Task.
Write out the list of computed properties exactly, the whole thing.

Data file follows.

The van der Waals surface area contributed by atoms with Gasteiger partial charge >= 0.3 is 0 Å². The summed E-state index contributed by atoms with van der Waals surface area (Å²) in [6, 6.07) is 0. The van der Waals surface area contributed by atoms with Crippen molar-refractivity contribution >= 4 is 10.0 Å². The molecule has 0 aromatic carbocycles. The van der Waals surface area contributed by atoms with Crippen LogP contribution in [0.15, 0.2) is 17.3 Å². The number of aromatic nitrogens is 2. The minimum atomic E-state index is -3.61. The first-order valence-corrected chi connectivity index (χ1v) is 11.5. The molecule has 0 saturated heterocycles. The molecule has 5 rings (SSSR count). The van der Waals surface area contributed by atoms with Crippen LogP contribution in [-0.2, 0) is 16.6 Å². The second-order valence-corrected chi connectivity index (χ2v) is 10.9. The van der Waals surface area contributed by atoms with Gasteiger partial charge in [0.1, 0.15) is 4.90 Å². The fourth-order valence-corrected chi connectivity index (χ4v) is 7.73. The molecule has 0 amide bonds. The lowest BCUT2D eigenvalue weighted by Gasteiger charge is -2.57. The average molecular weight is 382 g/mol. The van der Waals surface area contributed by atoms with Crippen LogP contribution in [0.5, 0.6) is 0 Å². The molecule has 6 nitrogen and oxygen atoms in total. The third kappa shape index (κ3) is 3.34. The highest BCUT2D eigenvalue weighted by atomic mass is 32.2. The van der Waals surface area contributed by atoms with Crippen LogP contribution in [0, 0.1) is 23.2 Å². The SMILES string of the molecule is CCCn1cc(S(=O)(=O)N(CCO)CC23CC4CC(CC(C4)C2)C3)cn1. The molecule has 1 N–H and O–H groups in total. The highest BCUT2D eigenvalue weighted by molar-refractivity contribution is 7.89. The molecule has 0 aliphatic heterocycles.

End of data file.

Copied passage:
The van der Waals surface area contributed by atoms with Gasteiger partial charge >= 0.3 is 0 Å². The summed E-state index contributed by atoms with van der Waals surface area (Å²) in [6, 6.07) is 0. The van der Waals surface area contributed by atoms with Crippen molar-refractivity contribution >= 4 is 10.0 Å². The molecule has 0 aromatic carbocycles. The van der Waals surface area contributed by atoms with Crippen LogP contribution in [0.15, 0.2) is 17.3 Å². The number of aromatic nitrogens is 2. The minimum atomic E-state index is -3.61. The first-order valence-corrected chi connectivity index (χ1v) is 11.5. The molecule has 0 saturated heterocycles. The molecule has 5 rings (SSSR count). The van der Waals surface area contributed by atoms with Crippen LogP contribution in [-0.2, 0) is 16.6 Å². The second-order valence-corrected chi connectivity index (χ2v) is 10.9. The van der Waals surface area contributed by atoms with Gasteiger partial charge in [0.1, 0.15) is 4.90 Å². The fourth-order valence-corrected chi connectivity index (χ4v) is 7.73. The molecule has 0 amide bonds. The lowest BCUT2D eigenvalue weighted by Gasteiger charge is -2.57. The average molecular weight is 382 g/mol. The van der Waals surface area contributed by atoms with Crippen LogP contribution in [0.5, 0.6) is 0 Å². The molecule has 6 nitrogen and oxygen atoms in total. The third kappa shape index (κ3) is 3.34. The highest BCUT2D eigenvalue weighted by atomic mass is 32.2. The van der Waals surface area contributed by atoms with Crippen LogP contribution in [0, 0.1) is 23.2 Å². The SMILES string of the molecule is CCCn1cc(S(=O)(=O)N(CCO)CC23CC4CC(CC(C4)C2)C3)cn1. The molecule has 1 N–H and O–H groups in total. The highest BCUT2D eigenvalue weighted by molar-refractivity contribution is 7.89. The molecule has 0 aliphatic heterocycles.